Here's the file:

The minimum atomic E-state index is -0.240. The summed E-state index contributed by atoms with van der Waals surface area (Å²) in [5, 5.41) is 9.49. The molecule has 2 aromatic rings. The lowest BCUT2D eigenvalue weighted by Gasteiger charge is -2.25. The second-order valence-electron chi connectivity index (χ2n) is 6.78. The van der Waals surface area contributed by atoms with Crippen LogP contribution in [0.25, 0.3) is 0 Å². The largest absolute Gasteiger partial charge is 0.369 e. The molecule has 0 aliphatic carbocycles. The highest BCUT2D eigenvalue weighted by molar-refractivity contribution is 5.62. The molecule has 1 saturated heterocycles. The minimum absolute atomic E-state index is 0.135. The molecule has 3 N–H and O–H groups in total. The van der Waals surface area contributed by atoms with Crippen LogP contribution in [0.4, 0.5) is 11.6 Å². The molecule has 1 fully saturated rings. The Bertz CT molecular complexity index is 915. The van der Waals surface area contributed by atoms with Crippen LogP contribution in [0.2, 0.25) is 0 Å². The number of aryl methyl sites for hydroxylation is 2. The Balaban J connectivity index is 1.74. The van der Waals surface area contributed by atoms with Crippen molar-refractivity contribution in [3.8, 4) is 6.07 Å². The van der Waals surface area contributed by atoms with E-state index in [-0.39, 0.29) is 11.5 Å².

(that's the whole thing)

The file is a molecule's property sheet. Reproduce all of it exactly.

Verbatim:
The minimum atomic E-state index is -0.240. The summed E-state index contributed by atoms with van der Waals surface area (Å²) in [5, 5.41) is 9.49. The molecule has 2 aromatic rings. The lowest BCUT2D eigenvalue weighted by Gasteiger charge is -2.25. The second-order valence-electron chi connectivity index (χ2n) is 6.78. The van der Waals surface area contributed by atoms with Crippen LogP contribution in [0.25, 0.3) is 0 Å². The largest absolute Gasteiger partial charge is 0.369 e. The molecule has 0 aliphatic carbocycles. The highest BCUT2D eigenvalue weighted by molar-refractivity contribution is 5.62. The molecule has 1 saturated heterocycles. The minimum absolute atomic E-state index is 0.135. The molecule has 3 N–H and O–H groups in total. The van der Waals surface area contributed by atoms with Crippen LogP contribution in [0.4, 0.5) is 11.6 Å². The molecule has 1 fully saturated rings. The Bertz CT molecular complexity index is 915. The van der Waals surface area contributed by atoms with Crippen LogP contribution in [0.2, 0.25) is 0 Å². The number of aryl methyl sites for hydroxylation is 2. The Balaban J connectivity index is 1.74. The van der Waals surface area contributed by atoms with Crippen molar-refractivity contribution in [3.8, 4) is 6.07 Å². The van der Waals surface area contributed by atoms with E-state index in [-0.39, 0.29) is 11.5 Å².